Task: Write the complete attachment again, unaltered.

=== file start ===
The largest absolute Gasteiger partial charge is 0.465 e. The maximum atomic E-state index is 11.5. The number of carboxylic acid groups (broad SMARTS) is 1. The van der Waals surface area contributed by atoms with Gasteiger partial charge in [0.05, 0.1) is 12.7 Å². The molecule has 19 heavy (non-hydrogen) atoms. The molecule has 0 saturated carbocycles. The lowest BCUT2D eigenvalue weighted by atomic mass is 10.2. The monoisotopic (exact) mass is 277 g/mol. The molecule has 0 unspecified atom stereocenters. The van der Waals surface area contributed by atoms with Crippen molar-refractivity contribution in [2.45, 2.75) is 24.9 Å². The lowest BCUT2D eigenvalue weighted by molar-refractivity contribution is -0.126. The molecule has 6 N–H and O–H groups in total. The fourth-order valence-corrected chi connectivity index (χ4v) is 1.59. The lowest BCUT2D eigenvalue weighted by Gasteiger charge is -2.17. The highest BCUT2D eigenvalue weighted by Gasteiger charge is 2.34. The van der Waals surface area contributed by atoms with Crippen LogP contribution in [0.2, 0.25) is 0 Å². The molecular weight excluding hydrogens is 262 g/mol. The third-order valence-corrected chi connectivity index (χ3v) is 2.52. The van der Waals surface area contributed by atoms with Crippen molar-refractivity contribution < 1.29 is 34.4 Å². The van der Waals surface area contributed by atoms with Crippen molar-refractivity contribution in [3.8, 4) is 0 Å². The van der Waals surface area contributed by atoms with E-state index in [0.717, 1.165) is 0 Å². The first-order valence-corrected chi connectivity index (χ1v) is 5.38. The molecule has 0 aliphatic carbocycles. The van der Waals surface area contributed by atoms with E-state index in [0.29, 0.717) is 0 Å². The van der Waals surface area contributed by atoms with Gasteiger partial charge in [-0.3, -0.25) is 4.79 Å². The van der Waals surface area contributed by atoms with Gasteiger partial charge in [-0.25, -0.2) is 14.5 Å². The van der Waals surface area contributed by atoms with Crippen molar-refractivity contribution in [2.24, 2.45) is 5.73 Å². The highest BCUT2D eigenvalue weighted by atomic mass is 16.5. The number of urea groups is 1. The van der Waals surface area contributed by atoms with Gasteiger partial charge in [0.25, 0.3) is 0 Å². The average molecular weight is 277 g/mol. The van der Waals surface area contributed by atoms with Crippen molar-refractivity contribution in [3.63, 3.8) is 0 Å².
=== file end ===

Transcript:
The largest absolute Gasteiger partial charge is 0.465 e. The maximum atomic E-state index is 11.5. The number of carboxylic acid groups (broad SMARTS) is 1. The van der Waals surface area contributed by atoms with Gasteiger partial charge in [0.05, 0.1) is 12.7 Å². The molecule has 19 heavy (non-hydrogen) atoms. The molecule has 0 saturated carbocycles. The lowest BCUT2D eigenvalue weighted by atomic mass is 10.2. The monoisotopic (exact) mass is 277 g/mol. The molecule has 0 unspecified atom stereocenters. The van der Waals surface area contributed by atoms with Crippen molar-refractivity contribution in [2.45, 2.75) is 24.9 Å². The lowest BCUT2D eigenvalue weighted by molar-refractivity contribution is -0.126. The molecule has 6 N–H and O–H groups in total. The fourth-order valence-corrected chi connectivity index (χ4v) is 1.59. The lowest BCUT2D eigenvalue weighted by Gasteiger charge is -2.17. The highest BCUT2D eigenvalue weighted by Gasteiger charge is 2.34. The van der Waals surface area contributed by atoms with Crippen LogP contribution in [0.2, 0.25) is 0 Å². The molecular weight excluding hydrogens is 262 g/mol. The third-order valence-corrected chi connectivity index (χ3v) is 2.52. The van der Waals surface area contributed by atoms with Crippen molar-refractivity contribution < 1.29 is 34.4 Å². The van der Waals surface area contributed by atoms with Crippen molar-refractivity contribution in [3.8, 4) is 0 Å². The van der Waals surface area contributed by atoms with E-state index in [0.717, 1.165) is 0 Å². The first-order valence-corrected chi connectivity index (χ1v) is 5.38. The molecule has 0 aliphatic carbocycles. The van der Waals surface area contributed by atoms with E-state index in [0.29, 0.717) is 0 Å². The van der Waals surface area contributed by atoms with Gasteiger partial charge in [-0.3, -0.25) is 4.79 Å². The van der Waals surface area contributed by atoms with Gasteiger partial charge in [-0.25, -0.2) is 14.5 Å². The van der Waals surface area contributed by atoms with Crippen molar-refractivity contribution in [2.24, 2.45) is 5.73 Å². The highest BCUT2D eigenvalue weighted by atomic mass is 16.5. The number of urea groups is 1. The van der Waals surface area contributed by atoms with Gasteiger partial charge in [0.25, 0.3) is 0 Å². The average molecular weight is 277 g/mol. The van der Waals surface area contributed by atoms with Crippen molar-refractivity contribution in [3.63, 3.8) is 0 Å².